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Part of book/report

Long-term observations of aerosol optical depth and their relation to in-situ aerosol properties in the Svalbard region (LOAD-RIS)

Hansen, Georg H.; Kouremeti, Natalia; Gilardoni, Stefania; Stebel, Kerstin; Evangeliou, Nikolaos; Ritter, Christoph; Zielinski, Tymon; Herrero, Sara; Kazadzis, Stelios; Mateos, David; Mazzola, Mauro; Pakszys, Paulina; Eleftheriadis, Konstantinos

Publication details

Part of: SESS report 2022 (Svalbard Integrated Arctic Earth Observing System, 2023)

Pages: 44–61

ISBN: 978-82-93871-06-4

Doi: doi.org/10.5281/zenodo.7376139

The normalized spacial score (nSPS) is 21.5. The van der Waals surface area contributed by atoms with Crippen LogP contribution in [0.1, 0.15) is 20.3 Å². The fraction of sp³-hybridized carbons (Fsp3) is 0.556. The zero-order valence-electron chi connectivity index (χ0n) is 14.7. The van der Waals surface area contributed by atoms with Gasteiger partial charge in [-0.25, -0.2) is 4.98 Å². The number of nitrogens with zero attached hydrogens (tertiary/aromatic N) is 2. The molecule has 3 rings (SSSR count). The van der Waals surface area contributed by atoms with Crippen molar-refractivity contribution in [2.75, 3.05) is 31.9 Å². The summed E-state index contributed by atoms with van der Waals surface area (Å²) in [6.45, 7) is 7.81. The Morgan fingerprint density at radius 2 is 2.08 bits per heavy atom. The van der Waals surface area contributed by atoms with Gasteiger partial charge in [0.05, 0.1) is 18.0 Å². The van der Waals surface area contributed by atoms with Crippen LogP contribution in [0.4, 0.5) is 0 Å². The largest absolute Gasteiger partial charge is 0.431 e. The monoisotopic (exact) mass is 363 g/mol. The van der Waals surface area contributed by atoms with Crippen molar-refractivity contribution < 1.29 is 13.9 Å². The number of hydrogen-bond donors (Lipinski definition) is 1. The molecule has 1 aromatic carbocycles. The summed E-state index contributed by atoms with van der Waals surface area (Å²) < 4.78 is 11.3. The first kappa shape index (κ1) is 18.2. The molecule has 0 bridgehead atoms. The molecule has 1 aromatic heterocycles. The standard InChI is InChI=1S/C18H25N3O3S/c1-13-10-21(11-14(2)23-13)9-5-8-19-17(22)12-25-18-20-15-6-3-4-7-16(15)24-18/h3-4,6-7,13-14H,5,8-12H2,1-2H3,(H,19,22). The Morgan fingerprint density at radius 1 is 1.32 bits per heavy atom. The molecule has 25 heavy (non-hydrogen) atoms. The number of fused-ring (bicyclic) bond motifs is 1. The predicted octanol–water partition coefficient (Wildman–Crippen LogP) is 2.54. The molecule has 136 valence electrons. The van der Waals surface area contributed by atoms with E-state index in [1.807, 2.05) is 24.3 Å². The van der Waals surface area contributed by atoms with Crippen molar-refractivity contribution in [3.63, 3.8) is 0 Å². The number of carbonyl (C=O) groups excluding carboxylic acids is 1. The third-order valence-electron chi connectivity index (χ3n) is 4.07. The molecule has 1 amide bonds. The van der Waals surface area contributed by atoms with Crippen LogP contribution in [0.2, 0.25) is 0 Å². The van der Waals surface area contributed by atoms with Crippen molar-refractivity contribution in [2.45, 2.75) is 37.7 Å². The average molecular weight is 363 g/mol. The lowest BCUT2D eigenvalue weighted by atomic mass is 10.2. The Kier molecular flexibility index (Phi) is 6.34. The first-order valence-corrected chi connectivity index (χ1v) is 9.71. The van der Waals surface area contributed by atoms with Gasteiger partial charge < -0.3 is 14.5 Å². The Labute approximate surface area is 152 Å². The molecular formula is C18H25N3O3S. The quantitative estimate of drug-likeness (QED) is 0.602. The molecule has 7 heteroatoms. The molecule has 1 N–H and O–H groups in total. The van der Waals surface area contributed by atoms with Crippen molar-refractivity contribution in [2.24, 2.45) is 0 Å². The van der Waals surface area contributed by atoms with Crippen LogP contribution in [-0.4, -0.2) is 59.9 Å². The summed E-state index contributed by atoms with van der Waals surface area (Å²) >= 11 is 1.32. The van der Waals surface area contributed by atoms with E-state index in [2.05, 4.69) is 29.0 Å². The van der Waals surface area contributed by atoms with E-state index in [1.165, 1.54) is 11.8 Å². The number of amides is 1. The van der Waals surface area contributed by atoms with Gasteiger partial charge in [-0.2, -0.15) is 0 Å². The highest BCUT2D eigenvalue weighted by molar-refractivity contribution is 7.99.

Aerosols are an important constituent of the atmosphere both influencing the climate system and contributing to increasing pollution of the Arctic. At the same time, their adequate monitoring is a big challenge, as instruments on the ground only can sample aerosols in the lowermost atmosphere. For this reason, these measurements are complemented with observations of aerosol optical depth (AOD) which quantify the total amount of aerosols throughout the atmosphere from the attenuation of direct sunlight (and moonlight). This procedure requires extremely careful instrument calibration and removal of cloud contaminated data. In Svalbard, such measurements have been performed by several research groups with different instruments, mostly in Ny-Ålesund and in Hornsund, but also on research vessels offshore. In the framework of the SSF Strategic Grant project ReHearsol, all AOD data from the Svalbard region since 2002 have been collected and made available to the SIOS research community. They indicate that number and intensity of Arctic haze episodes occurring in late winter and spring have decreased consistently and significantly in the last 20 years, while pollution events in summer/early autumn, caused by boreal biomass burning, are on the rise, though not as consistently. Comparison between in-situ measurements at Gruvebadet Atmosphere Laboratory in Ny-Ålesund and AOD measurements indicate that most (more than 65%) of the episodes with high aerosol load are not captured by surface measurements. This finding does not change when one includes in-situ measurements at Zeppelin Observatory (475 m a.s.l.). Studying extensive high-AOD episodes such as those in summer 2019 requires a multi-tool approach including in-situ and remote-sensing measurements combined with model tools.